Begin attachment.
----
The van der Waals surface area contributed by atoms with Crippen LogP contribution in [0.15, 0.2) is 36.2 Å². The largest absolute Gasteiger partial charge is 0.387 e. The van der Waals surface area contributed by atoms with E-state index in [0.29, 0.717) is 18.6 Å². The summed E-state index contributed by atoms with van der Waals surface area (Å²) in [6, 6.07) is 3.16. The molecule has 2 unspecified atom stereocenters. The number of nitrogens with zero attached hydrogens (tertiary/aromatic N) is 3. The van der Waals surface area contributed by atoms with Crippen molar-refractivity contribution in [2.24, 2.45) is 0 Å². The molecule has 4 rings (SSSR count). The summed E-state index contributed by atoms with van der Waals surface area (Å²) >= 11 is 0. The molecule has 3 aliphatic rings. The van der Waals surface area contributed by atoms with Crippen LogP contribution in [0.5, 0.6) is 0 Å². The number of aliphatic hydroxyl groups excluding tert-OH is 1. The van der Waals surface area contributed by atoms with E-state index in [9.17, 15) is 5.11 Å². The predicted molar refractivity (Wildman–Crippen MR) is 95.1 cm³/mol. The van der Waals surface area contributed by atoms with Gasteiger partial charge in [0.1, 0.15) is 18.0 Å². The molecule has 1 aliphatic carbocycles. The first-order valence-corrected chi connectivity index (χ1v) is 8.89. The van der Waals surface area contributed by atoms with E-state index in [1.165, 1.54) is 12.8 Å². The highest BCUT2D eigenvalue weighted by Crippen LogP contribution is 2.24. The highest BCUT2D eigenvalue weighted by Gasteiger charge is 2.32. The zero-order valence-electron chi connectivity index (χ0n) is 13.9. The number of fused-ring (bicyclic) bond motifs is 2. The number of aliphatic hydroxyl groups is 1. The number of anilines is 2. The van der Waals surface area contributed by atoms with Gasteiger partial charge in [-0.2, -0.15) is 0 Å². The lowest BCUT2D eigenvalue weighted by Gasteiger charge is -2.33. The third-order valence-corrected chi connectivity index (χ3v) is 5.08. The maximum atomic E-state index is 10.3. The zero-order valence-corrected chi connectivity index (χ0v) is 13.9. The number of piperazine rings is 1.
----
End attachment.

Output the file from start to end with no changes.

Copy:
The van der Waals surface area contributed by atoms with Crippen LogP contribution in [0.15, 0.2) is 36.2 Å². The largest absolute Gasteiger partial charge is 0.387 e. The van der Waals surface area contributed by atoms with E-state index in [0.29, 0.717) is 18.6 Å². The summed E-state index contributed by atoms with van der Waals surface area (Å²) in [6, 6.07) is 3.16. The molecule has 2 unspecified atom stereocenters. The number of nitrogens with zero attached hydrogens (tertiary/aromatic N) is 3. The van der Waals surface area contributed by atoms with Crippen molar-refractivity contribution in [2.24, 2.45) is 0 Å². The molecule has 4 rings (SSSR count). The summed E-state index contributed by atoms with van der Waals surface area (Å²) >= 11 is 0. The molecule has 3 aliphatic rings. The van der Waals surface area contributed by atoms with Crippen LogP contribution in [0.5, 0.6) is 0 Å². The number of aliphatic hydroxyl groups excluding tert-OH is 1. The van der Waals surface area contributed by atoms with E-state index in [9.17, 15) is 5.11 Å². The predicted molar refractivity (Wildman–Crippen MR) is 95.1 cm³/mol. The van der Waals surface area contributed by atoms with Gasteiger partial charge in [0.1, 0.15) is 18.0 Å². The molecule has 1 aliphatic carbocycles. The first-order valence-corrected chi connectivity index (χ1v) is 8.89. The van der Waals surface area contributed by atoms with E-state index in [1.165, 1.54) is 12.8 Å². The highest BCUT2D eigenvalue weighted by Crippen LogP contribution is 2.24. The highest BCUT2D eigenvalue weighted by Gasteiger charge is 2.32. The zero-order valence-electron chi connectivity index (χ0n) is 13.9. The number of fused-ring (bicyclic) bond motifs is 2. The number of aliphatic hydroxyl groups is 1. The number of anilines is 2. The van der Waals surface area contributed by atoms with Gasteiger partial charge in [-0.2, -0.15) is 0 Å². The lowest BCUT2D eigenvalue weighted by Gasteiger charge is -2.33. The third-order valence-corrected chi connectivity index (χ3v) is 5.08. The maximum atomic E-state index is 10.3. The zero-order valence-corrected chi connectivity index (χ0v) is 13.9. The number of piperazine rings is 1.